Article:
Depending on where you are the in the world, the Chartreux or Chartreuse cat is either a unique breed developed in France, or a breed to dissimilar to the blue British Shorthair to be considered a unique breed. In the UK and Australia, they are considered a blue British Shorthair, in the UK and Europe, they exist in their own right as a separate breed
The Chartruese cat purportedly gains its name from the Carthusian monastery, the Grande Chartreuse founded in 1084 near Grenoble in south-eastern France. There are several origin stories, one that the cats were brought to the monastery by knights returning from the crusades. Another states a party of Carthusian monks travelled to the Cape of Good Hope in South Africa in the 17th century and brought back a pair of cats from there. These are both just stories and there is actually no evidence they were ever developed at the monastery regardless of their name being attached to the breed since the 16th century
Establishment of the Chartreus Pedigree
In the 1920’s two sisters named Leger relocated to the island of Belle-lle off the coast of Brittany. On their arrival they found a large population of blue-grey cats and began to breed from them. After several years of developing the breed, they showed them for the first time in France in 1931. One of their offspring, Mignonne went on to win two high prestigious prices, namely the Belgian Challenge Cup and the Paris Prix d’Esthetics two years later.
World War two was tough on all cats no less the Chartreus and numbers crashed to the pint there was no longer enough remaining to continue the breed without out-crossing. Attempts to maintain type by crossing with the similar British and Russian blues as well as Persians was attempted but this resulted in a cat too far from the original type. Breeders finally turned to scouring the countryside for wild Chartreus – (street cats!) to be included in the breeding programme. By 1970, the breed had been re-stablished and numbers somewhat recovered and all outcrossing was then abandoned.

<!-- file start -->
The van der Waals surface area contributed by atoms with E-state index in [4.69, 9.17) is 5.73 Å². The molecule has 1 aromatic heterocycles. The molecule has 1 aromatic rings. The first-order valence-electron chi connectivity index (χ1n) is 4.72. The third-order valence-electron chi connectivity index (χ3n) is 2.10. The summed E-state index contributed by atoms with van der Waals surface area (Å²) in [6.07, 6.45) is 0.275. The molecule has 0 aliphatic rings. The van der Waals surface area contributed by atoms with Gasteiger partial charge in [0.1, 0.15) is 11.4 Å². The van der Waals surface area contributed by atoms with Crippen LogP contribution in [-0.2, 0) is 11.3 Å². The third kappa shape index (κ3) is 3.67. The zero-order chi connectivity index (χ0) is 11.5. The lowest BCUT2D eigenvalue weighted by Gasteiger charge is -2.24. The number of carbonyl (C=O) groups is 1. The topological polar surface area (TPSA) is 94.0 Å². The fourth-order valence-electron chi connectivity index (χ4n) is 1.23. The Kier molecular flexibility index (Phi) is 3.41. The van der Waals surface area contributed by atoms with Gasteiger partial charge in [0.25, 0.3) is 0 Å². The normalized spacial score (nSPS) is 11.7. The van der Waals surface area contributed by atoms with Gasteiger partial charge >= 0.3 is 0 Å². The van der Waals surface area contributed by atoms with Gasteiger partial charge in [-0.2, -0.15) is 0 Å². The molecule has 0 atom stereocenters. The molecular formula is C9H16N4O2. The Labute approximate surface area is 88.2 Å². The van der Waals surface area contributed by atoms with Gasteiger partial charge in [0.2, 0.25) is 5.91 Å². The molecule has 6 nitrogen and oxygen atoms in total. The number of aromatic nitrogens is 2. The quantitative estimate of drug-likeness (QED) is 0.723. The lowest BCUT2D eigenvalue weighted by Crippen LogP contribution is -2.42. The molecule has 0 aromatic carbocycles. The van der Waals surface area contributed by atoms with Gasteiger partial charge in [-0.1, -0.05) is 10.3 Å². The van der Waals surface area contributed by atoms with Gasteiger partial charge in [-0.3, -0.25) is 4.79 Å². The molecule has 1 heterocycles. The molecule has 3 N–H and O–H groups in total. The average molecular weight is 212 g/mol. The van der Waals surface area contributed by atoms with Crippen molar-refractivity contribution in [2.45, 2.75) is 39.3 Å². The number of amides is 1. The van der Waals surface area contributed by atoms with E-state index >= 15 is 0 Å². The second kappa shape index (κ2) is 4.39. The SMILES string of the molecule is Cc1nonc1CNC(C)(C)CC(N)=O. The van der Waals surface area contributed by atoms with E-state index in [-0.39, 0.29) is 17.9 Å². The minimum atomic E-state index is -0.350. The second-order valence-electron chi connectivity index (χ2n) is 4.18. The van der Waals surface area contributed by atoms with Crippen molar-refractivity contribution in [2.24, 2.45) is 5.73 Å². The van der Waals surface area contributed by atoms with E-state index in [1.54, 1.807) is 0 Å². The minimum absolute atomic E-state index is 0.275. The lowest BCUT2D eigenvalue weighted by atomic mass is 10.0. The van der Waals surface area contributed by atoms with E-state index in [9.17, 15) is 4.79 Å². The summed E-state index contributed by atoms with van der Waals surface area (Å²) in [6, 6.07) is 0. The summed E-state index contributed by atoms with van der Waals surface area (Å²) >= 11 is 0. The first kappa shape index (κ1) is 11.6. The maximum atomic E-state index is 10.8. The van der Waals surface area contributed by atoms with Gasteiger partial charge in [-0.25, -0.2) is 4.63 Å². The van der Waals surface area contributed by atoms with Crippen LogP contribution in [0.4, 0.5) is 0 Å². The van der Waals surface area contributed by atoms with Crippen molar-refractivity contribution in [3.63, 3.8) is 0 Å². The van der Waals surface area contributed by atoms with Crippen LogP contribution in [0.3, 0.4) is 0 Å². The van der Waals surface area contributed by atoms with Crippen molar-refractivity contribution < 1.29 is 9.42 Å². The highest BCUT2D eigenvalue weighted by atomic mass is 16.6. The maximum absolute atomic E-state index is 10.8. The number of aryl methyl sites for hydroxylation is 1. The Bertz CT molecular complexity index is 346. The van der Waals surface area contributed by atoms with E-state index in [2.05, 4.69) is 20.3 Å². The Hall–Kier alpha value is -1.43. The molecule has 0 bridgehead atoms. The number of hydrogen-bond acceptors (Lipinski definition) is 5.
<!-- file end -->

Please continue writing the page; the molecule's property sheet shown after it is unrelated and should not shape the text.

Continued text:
Shortly thereafter, development of the breed was taken up in the US with 10 breed cats making their way there in 1970. They came from the original Leger cattery the Leger sisters still working breeding the cats some 40 years after they first started. In the US, breeders also struggled to have it recognised as a separate breed to the British Blue, but by 1990 it was accepted into most US cat fancy organisations.
They are a large, well-proportioned cat with a robust build, large muscular shoulders and a deep chest. Males are much more masculine and larger. Tail is moderately long, tapering to an oval tp. Coat may be longer than the American Shorthair’s with the females coat being silkier and thinner than the males. Coat is double-coated, dense yet soft with the double coat giving them a woolly feel.
Their head is large and broad but not rounded. The nose is short, straight with a slight stop allowed. Muzzle is narrow in relation to the head but not pointed. Cheeks are well developed, jaws are powerful and their neck is short and strong. Ears are small to medium, set high on the head with slightly rounded tips. Eyes should be large, rounds and full of expression colours from pale gold to orange with deeper tones preferred. Face is sweet, and smiling.
Any shade of blue-grey is allowed with silver highlights on the tips. Coat should be even in colour. Paw pads are rose, nose leather is silver grey.
Owners claim they have a dog like demeanour. They are inclined to exhibit short burst of energetic behaviour will retrieve a stick and will even defend an owner they perceive to be threatened. This dog like behaviour also translates to exceptionally calm and gentle behaviour when playing especially with children. Of all the cat breeds they are one of the easiest cats to train.
They are hardy, healthy cats, needing little care other than the occasional brush.